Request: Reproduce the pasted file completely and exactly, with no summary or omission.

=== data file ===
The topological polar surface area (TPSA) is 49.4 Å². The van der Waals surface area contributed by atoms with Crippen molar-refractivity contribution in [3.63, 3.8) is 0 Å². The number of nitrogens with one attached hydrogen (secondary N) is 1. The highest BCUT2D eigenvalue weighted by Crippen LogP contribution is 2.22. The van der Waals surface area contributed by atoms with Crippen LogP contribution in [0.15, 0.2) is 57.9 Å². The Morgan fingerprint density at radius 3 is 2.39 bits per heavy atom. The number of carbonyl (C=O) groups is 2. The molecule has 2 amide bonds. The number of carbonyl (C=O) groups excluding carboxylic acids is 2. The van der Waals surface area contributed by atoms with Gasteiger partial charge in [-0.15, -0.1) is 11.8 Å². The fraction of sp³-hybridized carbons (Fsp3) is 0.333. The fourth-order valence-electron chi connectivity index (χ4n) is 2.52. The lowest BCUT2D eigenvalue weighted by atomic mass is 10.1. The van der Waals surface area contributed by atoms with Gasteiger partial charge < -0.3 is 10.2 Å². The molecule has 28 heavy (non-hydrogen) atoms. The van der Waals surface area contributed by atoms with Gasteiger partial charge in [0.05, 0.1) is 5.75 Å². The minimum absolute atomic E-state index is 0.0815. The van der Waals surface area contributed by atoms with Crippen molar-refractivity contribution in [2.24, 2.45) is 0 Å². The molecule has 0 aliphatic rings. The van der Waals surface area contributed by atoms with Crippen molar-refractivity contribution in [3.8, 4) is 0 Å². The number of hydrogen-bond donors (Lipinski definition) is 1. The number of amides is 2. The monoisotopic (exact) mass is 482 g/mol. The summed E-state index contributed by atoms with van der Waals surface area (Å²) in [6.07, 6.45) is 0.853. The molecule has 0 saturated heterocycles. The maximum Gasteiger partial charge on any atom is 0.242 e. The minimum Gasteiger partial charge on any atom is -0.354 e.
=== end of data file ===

The topological polar surface area (TPSA) is 49.4 Å². The van der Waals surface area contributed by atoms with Crippen molar-refractivity contribution in [3.63, 3.8) is 0 Å². The number of nitrogens with one attached hydrogen (secondary N) is 1. The highest BCUT2D eigenvalue weighted by Crippen LogP contribution is 2.22. The van der Waals surface area contributed by atoms with Crippen LogP contribution in [0.15, 0.2) is 57.9 Å². The Morgan fingerprint density at radius 3 is 2.39 bits per heavy atom. The number of carbonyl (C=O) groups is 2. The molecule has 2 amide bonds. The number of carbonyl (C=O) groups excluding carboxylic acids is 2. The van der Waals surface area contributed by atoms with Gasteiger partial charge in [-0.15, -0.1) is 11.8 Å². The fraction of sp³-hybridized carbons (Fsp3) is 0.333. The fourth-order valence-electron chi connectivity index (χ4n) is 2.52. The lowest BCUT2D eigenvalue weighted by atomic mass is 10.1. The van der Waals surface area contributed by atoms with Gasteiger partial charge < -0.3 is 10.2 Å². The molecule has 28 heavy (non-hydrogen) atoms. The van der Waals surface area contributed by atoms with Gasteiger partial charge in [0.05, 0.1) is 5.75 Å². The minimum absolute atomic E-state index is 0.0815. The van der Waals surface area contributed by atoms with Crippen molar-refractivity contribution in [2.24, 2.45) is 0 Å². The molecule has 0 aliphatic rings. The van der Waals surface area contributed by atoms with Crippen molar-refractivity contribution in [3.8, 4) is 0 Å². The number of hydrogen-bond donors (Lipinski definition) is 1. The number of amides is 2. The monoisotopic (exact) mass is 482 g/mol. The summed E-state index contributed by atoms with van der Waals surface area (Å²) in [6.07, 6.45) is 0.853. The molecule has 0 saturated heterocycles. The maximum Gasteiger partial charge on any atom is 0.242 e. The minimum Gasteiger partial charge on any atom is -0.354 e.